Tuesday, February 19, 2013

Best practice for paging in RESTful APIS (updated)?

In the RHQ-REST api, we return individual objects and also collections of objects. Some of those collections are rather small (number of platforms), while others can grow a lot (number of resources in total or number of alerts fired). For the latter it is advised to do some paging and not return the full result set in one go. Some of the reasons are:
  • Memory consumption in server and client
  • Bandwidth need to transfer the data.
  • Latency to transfer huge amounts of data over slow networks


Inside RHQ we have the concept of a PageList<?> where an internal PageControl object defines the page size and other criteria like sorting. The PageList then only contains the objects from a certain page. I think this is a pretty common setup.

And here is where my question comes:

What is the "best-practice" to represent such a PageList in a RESTful api? So far I have seen two major ways:
  1. Add a Link: header that contains the prev and next relations. This is what RFC 5988 suggests and what projects like AeroGear use. The advantage here is that the body still contains the "raw" data and not meta data. And for both cases of 'single' object and 'collection' the data is at the 'root' of the body. Also paging is available for HEAD requests.

    On the other hand, it may get a bit harder for some client code (JavaScript, jQuery) to access the header and make use of the paging links
  2. Put the prev and next relations in the body of the request next to the collection. This has the advantage that there is no need to parse the http header. Disadvantage is that the real payload is now shifted "one level down" for collections.


    I sort of see the paging links as meta-data and think that this should not be mixed with the payload. Now a colleague of mine said: "Isn't that a state change link for the collection like the 'rel=edit' for a single object?". This sounds odd, but can't be denied.

Actually I have also seen mentioning the use of cookies to send the paging information, but that looks very non-transparent to me, so I am not considering this at all.

Just to be clear: I am explicitly talking about paging of collections and not about affordances of individual objects.

So are there established best practices? How do others do it?

If going for the Link: header: would people rather like to see multiple Link headers (see RFC 2616), one for each relation:

Link: <http://foo/?page=3>; rel='next'
Link: <http://foo/?page=1>; rel='prev'

or rather the combined way:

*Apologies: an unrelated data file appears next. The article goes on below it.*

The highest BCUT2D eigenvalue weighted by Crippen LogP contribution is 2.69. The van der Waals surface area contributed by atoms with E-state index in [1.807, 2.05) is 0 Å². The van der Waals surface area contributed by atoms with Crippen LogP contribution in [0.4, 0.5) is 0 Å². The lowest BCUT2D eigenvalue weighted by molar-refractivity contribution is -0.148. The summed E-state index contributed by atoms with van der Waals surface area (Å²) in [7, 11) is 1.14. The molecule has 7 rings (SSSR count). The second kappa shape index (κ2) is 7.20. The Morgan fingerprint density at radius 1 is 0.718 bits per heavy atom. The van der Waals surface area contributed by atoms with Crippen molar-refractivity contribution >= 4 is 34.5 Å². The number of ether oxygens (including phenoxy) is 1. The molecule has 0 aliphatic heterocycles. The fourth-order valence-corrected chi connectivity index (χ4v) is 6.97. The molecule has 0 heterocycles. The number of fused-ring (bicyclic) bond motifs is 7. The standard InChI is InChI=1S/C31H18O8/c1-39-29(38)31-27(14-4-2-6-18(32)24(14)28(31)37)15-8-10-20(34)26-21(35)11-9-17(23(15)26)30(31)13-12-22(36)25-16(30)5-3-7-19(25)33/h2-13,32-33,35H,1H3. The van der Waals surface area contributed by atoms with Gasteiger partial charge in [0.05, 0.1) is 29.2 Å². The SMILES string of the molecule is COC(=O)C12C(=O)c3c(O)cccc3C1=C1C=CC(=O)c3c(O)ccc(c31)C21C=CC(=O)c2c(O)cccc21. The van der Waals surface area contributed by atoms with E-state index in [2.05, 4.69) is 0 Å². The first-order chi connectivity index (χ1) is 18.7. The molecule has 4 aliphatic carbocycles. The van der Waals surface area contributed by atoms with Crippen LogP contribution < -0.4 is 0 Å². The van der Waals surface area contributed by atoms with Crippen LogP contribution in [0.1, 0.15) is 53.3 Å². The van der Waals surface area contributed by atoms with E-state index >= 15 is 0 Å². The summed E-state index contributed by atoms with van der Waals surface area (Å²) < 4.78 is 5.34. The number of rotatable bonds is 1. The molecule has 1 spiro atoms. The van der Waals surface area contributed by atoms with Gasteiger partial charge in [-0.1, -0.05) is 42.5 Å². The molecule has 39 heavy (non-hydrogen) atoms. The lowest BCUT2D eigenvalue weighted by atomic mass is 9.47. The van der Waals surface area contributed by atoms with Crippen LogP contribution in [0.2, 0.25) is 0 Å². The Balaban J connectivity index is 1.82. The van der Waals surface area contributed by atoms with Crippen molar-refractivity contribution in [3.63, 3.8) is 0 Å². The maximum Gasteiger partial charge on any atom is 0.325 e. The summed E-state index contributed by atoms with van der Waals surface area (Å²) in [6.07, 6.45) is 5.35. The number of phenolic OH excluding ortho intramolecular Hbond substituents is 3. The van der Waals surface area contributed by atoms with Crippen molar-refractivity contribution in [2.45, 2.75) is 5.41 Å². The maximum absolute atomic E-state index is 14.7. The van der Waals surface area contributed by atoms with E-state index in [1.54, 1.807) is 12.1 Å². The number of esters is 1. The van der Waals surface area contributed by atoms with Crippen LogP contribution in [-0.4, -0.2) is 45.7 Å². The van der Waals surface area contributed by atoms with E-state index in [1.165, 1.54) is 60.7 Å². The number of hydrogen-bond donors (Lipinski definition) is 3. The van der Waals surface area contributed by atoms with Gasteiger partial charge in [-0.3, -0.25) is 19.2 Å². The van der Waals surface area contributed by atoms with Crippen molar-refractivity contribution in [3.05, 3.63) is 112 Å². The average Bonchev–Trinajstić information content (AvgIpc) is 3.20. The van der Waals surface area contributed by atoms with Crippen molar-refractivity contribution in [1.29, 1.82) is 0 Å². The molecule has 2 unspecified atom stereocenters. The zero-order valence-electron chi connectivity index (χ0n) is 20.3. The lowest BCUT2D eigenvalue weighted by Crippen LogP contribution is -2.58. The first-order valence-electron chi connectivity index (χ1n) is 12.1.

Link: <http://foo/?page=3>; rel='next', Link: <http://foo/?page=1>; rel='prev'

that is listed in RFC 5988?

[update]

I just saw that URLConnection.getHeaderField(name) does not support the multiple Link: headers as it only returns the last occurrence:

If called on a connection that sets the same header multiple times with possibly different values, only the last value is returned.


While there may be other ways to access all the Link: headers, this is a too obvious pitfall, that can be prevented by not using that style.

3 comments:

matthiaswessendorf said...

Not 100% correct :) The AeroGear clients are supporting several options for "paging through" a REST interface... See here.

This means we can support both: body, webLinking and even custom headers...

Ollie said...

I think the most important best practice is to actually expose the previous/next links to your clients so that it does not has to manually build them itself. It then can also reason about things like "Am I on the first page" by the mere presence of the links.

In terms of the headers VS. the body it becomes more of a blurry line. The benefit of headers is that it's standardized and you can potentially switch media types and clients would not have to change their page navigation behavior as it's still header based.

In case you're going with the response body option, it's probably best to go with a hypermedia-enabled media type (e.g. Atom in the XML world, HAL when it comes to JSON) so that clients have a standardized place to find the links.

One final word on affordances: pagination is a very good example of the concept actually. Without the links present, the client would essentially have no idea about the ability to navigate between pages. By exposing the links you make this explicit.

Hendy Irawan said...

OData uses approach #2.

I personally also prefer #2.